Job applicants with criminal records need human rights protections

Students and graduates seeking employment opportunities can face discrimination and barriers due to police record checks

Job applicants with criminal records need human rights protections

For most students, employment opportunities, volunteering, and experiential learning are a necessary stage in one’s academic and professional career. For some students — particularly in nursing, or education, or even medicine — your credentials may not be enough to get a placement: various types of criminal record checks may be required. These ‘checks’ may also be a standard part of screening for an eventual job.

But what you may not know is that record checks can reveal a lot of information: information that is very old, irrelevant to the position being applied for, or even information that a person may not even be aware is there. Even though the person may be legally innocent — in that they have not been convicted of a crime — such information on a record can create barriers to placements and employment and therefore have a negative impact on someone’s future as young professionals.

Employers are using record checks more and more as a risk screening tool and as a result, these ‘checks’ may create a stigma rather than depicting the reality of the situation and therefore must be used with caution as a risk management tool. According to the John Howard Society, having a record can reduce someone’s chances of getting a job by up to 50 per cent, and that number is likely worse for racialized populations. Some employers have policies on what to do when they see a positive result on a criminal check; others might just put the application in the garbage.

Many of those who have never been convicted of a crime are unaware that the current operating system of police record checks in Ontario can still pose barriers to employment through revealing sensitive information to employers. This can occur through disclosing criminal charges that were withdrawn or stayed, charges in which the individual was acquitted, and non-criminal police contact when there was no conviction or finding of guilt. There are currently no province-wide standards on what type of information can or cannot be disclosed on various levels of record checks.

Over 100,000 cases on average are processed through Ontario courts every year. Of those, more than 40 per cent are withdrawn, stayed, or acquitted. According to the article “Race, Crime, and Criminal Justice in Canada”, by Akwasi Owusu-Bempah and Scot Wortley, Indigenous people are overrepresented at nearly every stage of the criminal justice system. Moreover, Black people are overrepresented in cannabis possession arrests in Ontario. This police contact can be revealed in future background checks. However, allegations are not convictions. There is no legal basis for this information to appear in police background checks. It is important to notice that there is a racial dimension to the issue of non-conviction records and who they affect.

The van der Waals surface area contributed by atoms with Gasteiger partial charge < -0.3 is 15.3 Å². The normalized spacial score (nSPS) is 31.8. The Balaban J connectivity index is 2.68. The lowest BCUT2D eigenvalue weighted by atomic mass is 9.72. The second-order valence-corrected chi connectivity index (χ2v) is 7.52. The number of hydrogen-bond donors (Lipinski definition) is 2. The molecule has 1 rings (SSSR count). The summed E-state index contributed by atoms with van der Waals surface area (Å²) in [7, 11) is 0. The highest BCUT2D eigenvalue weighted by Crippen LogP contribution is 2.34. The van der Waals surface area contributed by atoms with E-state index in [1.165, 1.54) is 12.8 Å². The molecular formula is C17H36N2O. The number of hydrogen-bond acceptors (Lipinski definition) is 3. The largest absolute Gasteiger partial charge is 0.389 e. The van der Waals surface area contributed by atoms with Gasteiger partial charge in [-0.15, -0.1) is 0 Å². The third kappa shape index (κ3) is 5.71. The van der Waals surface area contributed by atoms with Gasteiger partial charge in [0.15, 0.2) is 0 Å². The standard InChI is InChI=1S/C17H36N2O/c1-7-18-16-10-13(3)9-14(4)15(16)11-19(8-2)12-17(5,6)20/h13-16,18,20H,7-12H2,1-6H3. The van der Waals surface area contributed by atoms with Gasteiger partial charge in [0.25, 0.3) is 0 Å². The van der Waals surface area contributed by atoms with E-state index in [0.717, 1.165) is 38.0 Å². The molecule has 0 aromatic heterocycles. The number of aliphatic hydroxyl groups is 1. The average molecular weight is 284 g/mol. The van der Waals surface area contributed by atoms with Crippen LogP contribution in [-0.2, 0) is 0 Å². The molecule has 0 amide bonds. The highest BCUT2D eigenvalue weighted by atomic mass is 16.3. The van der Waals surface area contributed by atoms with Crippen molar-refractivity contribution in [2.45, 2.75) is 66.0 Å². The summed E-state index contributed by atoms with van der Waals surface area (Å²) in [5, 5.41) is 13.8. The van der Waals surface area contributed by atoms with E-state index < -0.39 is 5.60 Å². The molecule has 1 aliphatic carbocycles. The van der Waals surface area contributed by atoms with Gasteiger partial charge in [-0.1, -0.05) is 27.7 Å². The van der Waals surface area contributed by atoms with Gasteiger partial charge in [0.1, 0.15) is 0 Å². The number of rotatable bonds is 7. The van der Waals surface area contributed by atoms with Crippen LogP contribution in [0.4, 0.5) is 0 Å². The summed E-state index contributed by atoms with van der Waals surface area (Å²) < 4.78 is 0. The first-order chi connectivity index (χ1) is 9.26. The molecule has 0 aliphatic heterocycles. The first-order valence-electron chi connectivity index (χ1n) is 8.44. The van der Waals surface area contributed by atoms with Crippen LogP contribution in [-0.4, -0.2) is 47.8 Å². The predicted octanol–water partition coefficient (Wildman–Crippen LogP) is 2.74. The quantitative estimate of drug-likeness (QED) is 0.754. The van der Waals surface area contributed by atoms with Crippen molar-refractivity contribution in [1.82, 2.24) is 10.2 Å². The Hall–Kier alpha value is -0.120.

The Canadian Civil Liberties Association created a report in 2012 with interviews of many who have lost educational or employment opportunities as a result of the disclosure of non-conviction records. Many of these people didn’t even know they had something on their record.

However, Ontario passed the Police Records Check Reform Act, 2015 on December 1 that year. Also known as Bill 113, the act standardizes disclosure practices across police services and promotes fairness and respect for the privacy of individuals when they request for a police record check. It will be implemented in law as of November 1, 2018.

There is currently very little protection in the Ontario Human Rights Code for people with criminal records, and no protection for people with non-conviction records, which means that employers are legally allowed to discriminate. It can also be the sole reason as to why you are denied a volunteer or employment opportunity. Even when the law comes into force later this year, employers should still know how to interpret a criminal or non-criminal record and should be encouraged to take a nuanced approach in assessing the relevance of a particular record to the specific position being applied for.

We as students must mobilize together and raise greater awareness about the barriers that the current system imposes on our professional future with regard to human rights protection. Raising awareness through engaging in activities such as signing petitions and participating in public demonstrations can be impactful. The Ontario Human Rights Commission must redefine how employer practices must be adhered to in the context of police record checks.

Sonia Gill and Proshat Babaeian both completed the 2017–2018 masters program in Criminology at the Centre for Criminology & Sociolegal Studies. They work with the John Howard Society of Ontario.

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